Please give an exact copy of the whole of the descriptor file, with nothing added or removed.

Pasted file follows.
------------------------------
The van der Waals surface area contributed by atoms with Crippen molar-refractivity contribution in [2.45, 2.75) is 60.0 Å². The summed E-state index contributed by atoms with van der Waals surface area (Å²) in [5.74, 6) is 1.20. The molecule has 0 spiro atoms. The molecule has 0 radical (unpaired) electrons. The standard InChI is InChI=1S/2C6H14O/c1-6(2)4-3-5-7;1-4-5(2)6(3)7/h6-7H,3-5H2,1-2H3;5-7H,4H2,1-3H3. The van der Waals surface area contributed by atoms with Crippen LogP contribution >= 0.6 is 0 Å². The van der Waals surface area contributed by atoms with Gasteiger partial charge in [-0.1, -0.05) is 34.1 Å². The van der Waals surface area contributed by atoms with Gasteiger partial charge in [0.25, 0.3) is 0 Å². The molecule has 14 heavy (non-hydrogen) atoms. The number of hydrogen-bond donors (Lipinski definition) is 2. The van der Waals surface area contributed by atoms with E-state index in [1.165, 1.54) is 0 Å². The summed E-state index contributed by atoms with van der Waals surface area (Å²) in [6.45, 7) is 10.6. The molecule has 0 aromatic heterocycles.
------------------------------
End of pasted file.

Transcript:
The van der Waals surface area contributed by atoms with Crippen molar-refractivity contribution in [2.45, 2.75) is 60.0 Å². The summed E-state index contributed by atoms with van der Waals surface area (Å²) in [5.74, 6) is 1.20. The molecule has 0 spiro atoms. The molecule has 0 radical (unpaired) electrons. The standard InChI is InChI=1S/2C6H14O/c1-6(2)4-3-5-7;1-4-5(2)6(3)7/h6-7H,3-5H2,1-2H3;5-7H,4H2,1-3H3. The van der Waals surface area contributed by atoms with Crippen LogP contribution >= 0.6 is 0 Å². The van der Waals surface area contributed by atoms with Gasteiger partial charge in [-0.1, -0.05) is 34.1 Å². The van der Waals surface area contributed by atoms with Gasteiger partial charge in [0.25, 0.3) is 0 Å². The molecule has 14 heavy (non-hydrogen) atoms. The number of hydrogen-bond donors (Lipinski definition) is 2. The van der Waals surface area contributed by atoms with E-state index in [1.165, 1.54) is 0 Å². The summed E-state index contributed by atoms with van der Waals surface area (Å²) in [6.45, 7) is 10.6. The molecule has 0 aromatic heterocycles.